Bitcoin is a form of “money” covered under the Washington, D.C., Money Transmitters Act, a federal court said Friday.
In the case of United States v. Harmon, Chief Judge Beryl A. Howell wrote that money is “commonly means a medium of exchange, method of payment, or store of value.”
“Bitcoin is these things,” Judge Howell added.
Defining bitcoin as money was integral to the court’s decision to not dismiss criminal charges against Larry Harmon, the operator of an unlicensed bitcoin trading platform, for laundering money under federal law.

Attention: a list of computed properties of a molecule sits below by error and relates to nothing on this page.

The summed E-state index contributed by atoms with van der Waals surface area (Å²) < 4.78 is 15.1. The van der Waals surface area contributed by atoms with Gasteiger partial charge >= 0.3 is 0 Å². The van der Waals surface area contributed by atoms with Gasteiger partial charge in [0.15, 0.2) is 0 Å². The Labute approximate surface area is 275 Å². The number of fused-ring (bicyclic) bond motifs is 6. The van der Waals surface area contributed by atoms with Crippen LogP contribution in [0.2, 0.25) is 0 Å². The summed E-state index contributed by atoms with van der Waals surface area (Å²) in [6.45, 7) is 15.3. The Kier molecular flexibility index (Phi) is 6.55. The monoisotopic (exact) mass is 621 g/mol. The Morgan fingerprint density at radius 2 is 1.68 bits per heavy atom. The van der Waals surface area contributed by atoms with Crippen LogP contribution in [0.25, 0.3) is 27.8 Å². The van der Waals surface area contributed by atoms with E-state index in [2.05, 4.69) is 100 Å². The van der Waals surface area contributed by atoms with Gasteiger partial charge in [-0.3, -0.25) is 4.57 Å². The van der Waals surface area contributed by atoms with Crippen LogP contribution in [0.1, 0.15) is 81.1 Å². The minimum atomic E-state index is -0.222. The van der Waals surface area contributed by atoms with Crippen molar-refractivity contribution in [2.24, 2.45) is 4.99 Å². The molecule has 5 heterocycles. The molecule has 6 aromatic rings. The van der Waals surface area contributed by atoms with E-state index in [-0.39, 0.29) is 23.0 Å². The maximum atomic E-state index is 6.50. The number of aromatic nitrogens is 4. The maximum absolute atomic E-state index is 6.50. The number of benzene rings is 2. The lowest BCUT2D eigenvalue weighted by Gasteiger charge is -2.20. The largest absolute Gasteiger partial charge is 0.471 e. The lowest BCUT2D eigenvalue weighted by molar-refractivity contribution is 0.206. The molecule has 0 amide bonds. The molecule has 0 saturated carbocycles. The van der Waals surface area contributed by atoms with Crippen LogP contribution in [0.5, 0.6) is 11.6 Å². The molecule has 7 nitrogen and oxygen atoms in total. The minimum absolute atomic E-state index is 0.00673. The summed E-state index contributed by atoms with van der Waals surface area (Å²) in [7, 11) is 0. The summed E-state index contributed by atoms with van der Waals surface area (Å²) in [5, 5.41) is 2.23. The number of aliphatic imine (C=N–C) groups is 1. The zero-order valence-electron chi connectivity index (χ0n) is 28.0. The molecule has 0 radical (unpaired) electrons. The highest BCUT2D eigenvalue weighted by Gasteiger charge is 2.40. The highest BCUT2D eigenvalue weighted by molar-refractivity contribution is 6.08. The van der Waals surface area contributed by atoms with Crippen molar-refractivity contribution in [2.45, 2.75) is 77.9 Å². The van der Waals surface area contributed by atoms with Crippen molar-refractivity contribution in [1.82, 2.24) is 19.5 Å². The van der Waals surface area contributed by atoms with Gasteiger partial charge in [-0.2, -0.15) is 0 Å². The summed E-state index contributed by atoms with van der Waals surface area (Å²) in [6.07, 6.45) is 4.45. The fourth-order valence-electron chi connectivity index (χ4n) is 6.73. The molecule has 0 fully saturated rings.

The court’s comments mean that bitcoin “is treated as money in the context of money transmission licensing in D.C., nothing more,” said Neeraj Agrawal, director of communications at Coin Center, a cryptocurrency public policy think tank.
Update (July 24, 17:13 UTC): This article has been updated with a comment from Coin Center.
Update (July 24, 17:29 UTC): This article has been updated with background information on U.S. v. Harmon.
Update (July 24, 19:41 UTC): This article’s headline has been updated to further clarify the decision applies to money transmission in Washington, D.C.